In this system, agricultural crops are intercropped with tree crops in the interspace between the trees. Under this system agricultural crops can be grown upto two years under protective irrigated condition and under rainfed farming upto four years. The crops can be grown profitably upto the above said period beyond which it is uneconomical to grow grain crops. However fodder crops, shade loving crops and shallow rooted crops can be grown economically. Wider spacing is adopted without sacrificing tree population for easy cultural operation and to get more sunlight to the intercrop. Performance of the tree crops is better in this system when compared to monoculture.


The production of woody plants combined with pasture is referred to Silvipasture system. The trees and shrubs may be used primarily to produce fodder for livestock or they may be grown for timber, fuelwood, fruit or to improve the soil.
This system is classified in to three categories

a) Protein bank
b) Livefence of fodder trees and hedges
c) Trees and shrubs  on pasture


a) Protein bank:
In this Silvipastoral system, various multipurpose trees (protein rich trees) are planted in or around farmlands and range lands for cut and carry fodder production to meet the feed requirement of livestock during the fodder deficit period in winter.
Example: Acacia nilotica, Albizia lebbeck, Azadirachta indica, Leucaena leucocephala, Gliricidia sepium, Sesbania grandiflora

b) Livefence of fodder trees and hedges:
In this system, various fodder trees and hedges are planted as live fence to protect the property from stray animals or other biotic influences.
Example: Gliricidia sepium, Sesbania grandiflora, Erythrina sp, Acacia sp.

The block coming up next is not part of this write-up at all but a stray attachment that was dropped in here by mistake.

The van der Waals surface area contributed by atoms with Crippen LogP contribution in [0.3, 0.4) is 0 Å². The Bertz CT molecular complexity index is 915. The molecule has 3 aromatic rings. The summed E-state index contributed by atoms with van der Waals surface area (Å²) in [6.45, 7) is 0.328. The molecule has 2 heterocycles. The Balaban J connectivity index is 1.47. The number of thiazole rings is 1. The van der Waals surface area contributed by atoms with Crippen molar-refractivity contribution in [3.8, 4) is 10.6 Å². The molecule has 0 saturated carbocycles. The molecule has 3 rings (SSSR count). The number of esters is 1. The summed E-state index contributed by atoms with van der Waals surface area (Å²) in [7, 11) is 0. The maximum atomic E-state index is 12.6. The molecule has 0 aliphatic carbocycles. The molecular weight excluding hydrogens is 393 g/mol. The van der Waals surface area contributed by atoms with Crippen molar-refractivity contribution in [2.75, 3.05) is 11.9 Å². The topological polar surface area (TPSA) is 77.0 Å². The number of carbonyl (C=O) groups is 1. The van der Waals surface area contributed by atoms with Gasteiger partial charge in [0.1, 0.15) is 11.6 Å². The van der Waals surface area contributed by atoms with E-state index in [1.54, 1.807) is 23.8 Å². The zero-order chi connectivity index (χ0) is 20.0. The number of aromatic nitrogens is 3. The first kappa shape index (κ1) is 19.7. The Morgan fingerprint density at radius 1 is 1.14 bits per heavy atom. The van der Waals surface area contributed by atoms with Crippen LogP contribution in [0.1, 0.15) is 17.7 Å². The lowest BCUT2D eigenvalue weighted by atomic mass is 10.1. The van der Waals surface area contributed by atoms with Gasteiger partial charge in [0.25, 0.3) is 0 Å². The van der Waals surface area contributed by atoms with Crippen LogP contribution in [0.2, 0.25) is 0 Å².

c) Trees and shrubs on pasture:
In this system, various tree and shrub species are scattered irregularly or arranged according to some systemic pattern to supplement forage production.
Example: Acacia nilotica, Acacia leucophloea ,Tamarindus indica, Azadirachta indica.


The production of woody perennials combined with annuals and pastures is referred Agrisilvopastural system.
This system is grouped into two categories.


a) Home gardens
b) Woody hedgerows for browse, mulch, green manure and soil conservation

a) Home gardens

This system is found extensively in high rainfall areas in tropical South and   South east Asia. This practice finds expression in the states of Kerala and Tamil Nadu with humid tropical climates where coconut is the main crop. Many species of trees, bushes , vegetables and other herbaceous plants are grown in dense and in random or spatial and temporal arrangements. Most home gardens also support a variety of animals. Fodder grass and legumes are also grown to meet the fodder requirement of cattle. In India, every homestead has around 0.20 to 0.50 ha land for personal production.

Home gardens represent land use systems involving deliberate management of multipurpose trees and shrubs in intimate association with annual and perennial agricultural crops  and livestock within the compounds of individual houses. The whole tree- crop- animal units are being intensively managed by family labour. Home gardens can also be called as Multitier system or Multitier cropping.

Home gardens are highly productive, sustainable and very practicable. Food production is primary function of most home gardens.